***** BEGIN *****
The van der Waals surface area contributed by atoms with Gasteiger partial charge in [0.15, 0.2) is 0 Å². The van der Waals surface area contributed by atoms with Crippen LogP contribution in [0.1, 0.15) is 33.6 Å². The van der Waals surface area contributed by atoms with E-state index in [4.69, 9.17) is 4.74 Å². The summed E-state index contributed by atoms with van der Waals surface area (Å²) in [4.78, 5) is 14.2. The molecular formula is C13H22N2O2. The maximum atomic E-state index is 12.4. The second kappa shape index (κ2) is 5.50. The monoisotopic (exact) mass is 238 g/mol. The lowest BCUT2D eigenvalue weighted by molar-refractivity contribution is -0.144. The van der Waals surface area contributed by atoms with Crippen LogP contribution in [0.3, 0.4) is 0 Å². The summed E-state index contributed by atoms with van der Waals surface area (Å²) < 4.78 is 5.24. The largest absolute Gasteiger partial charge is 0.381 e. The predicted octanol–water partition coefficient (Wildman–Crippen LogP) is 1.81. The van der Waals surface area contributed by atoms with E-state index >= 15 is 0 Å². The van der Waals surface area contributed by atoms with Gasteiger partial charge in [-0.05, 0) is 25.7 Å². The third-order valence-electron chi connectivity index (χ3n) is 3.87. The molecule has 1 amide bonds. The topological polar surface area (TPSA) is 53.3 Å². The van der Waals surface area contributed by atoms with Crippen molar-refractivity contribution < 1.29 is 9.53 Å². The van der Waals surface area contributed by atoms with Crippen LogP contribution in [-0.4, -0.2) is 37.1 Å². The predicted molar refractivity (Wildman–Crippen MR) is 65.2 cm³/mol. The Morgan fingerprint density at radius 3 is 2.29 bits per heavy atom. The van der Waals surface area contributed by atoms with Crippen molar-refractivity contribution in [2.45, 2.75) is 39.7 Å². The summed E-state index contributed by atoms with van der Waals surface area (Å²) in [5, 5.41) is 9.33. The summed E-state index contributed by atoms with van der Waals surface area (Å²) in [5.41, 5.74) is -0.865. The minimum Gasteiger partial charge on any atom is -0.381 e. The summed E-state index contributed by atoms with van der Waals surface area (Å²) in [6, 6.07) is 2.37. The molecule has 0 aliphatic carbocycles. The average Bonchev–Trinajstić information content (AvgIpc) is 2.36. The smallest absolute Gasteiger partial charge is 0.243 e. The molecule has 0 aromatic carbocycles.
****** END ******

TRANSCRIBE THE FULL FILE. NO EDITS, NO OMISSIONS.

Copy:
The van der Waals surface area contributed by atoms with Gasteiger partial charge in [0.15, 0.2) is 0 Å². The van der Waals surface area contributed by atoms with Crippen LogP contribution in [0.1, 0.15) is 33.6 Å². The van der Waals surface area contributed by atoms with E-state index in [4.69, 9.17) is 4.74 Å². The summed E-state index contributed by atoms with van der Waals surface area (Å²) in [4.78, 5) is 14.2. The molecular formula is C13H22N2O2. The maximum atomic E-state index is 12.4. The second kappa shape index (κ2) is 5.50. The monoisotopic (exact) mass is 238 g/mol. The lowest BCUT2D eigenvalue weighted by molar-refractivity contribution is -0.144. The van der Waals surface area contributed by atoms with Crippen LogP contribution in [0.3, 0.4) is 0 Å². The summed E-state index contributed by atoms with van der Waals surface area (Å²) < 4.78 is 5.24. The largest absolute Gasteiger partial charge is 0.381 e. The predicted octanol–water partition coefficient (Wildman–Crippen LogP) is 1.81. The van der Waals surface area contributed by atoms with E-state index >= 15 is 0 Å². The van der Waals surface area contributed by atoms with Gasteiger partial charge in [-0.05, 0) is 25.7 Å². The third-order valence-electron chi connectivity index (χ3n) is 3.87. The molecule has 1 amide bonds. The topological polar surface area (TPSA) is 53.3 Å². The van der Waals surface area contributed by atoms with Crippen molar-refractivity contribution < 1.29 is 9.53 Å². The van der Waals surface area contributed by atoms with Crippen LogP contribution in [-0.4, -0.2) is 37.1 Å². The predicted molar refractivity (Wildman–Crippen MR) is 65.2 cm³/mol. The Morgan fingerprint density at radius 3 is 2.29 bits per heavy atom. The van der Waals surface area contributed by atoms with Crippen molar-refractivity contribution in [2.45, 2.75) is 39.7 Å². The summed E-state index contributed by atoms with van der Waals surface area (Å²) in [5, 5.41) is 9.33. The summed E-state index contributed by atoms with van der Waals surface area (Å²) in [5.41, 5.74) is -0.865. The minimum Gasteiger partial charge on any atom is -0.381 e. The summed E-state index contributed by atoms with van der Waals surface area (Å²) in [6, 6.07) is 2.37. The molecule has 0 aliphatic carbocycles. The average Bonchev–Trinajstić information content (AvgIpc) is 2.36. The smallest absolute Gasteiger partial charge is 0.243 e. The molecule has 0 aromatic carbocycles.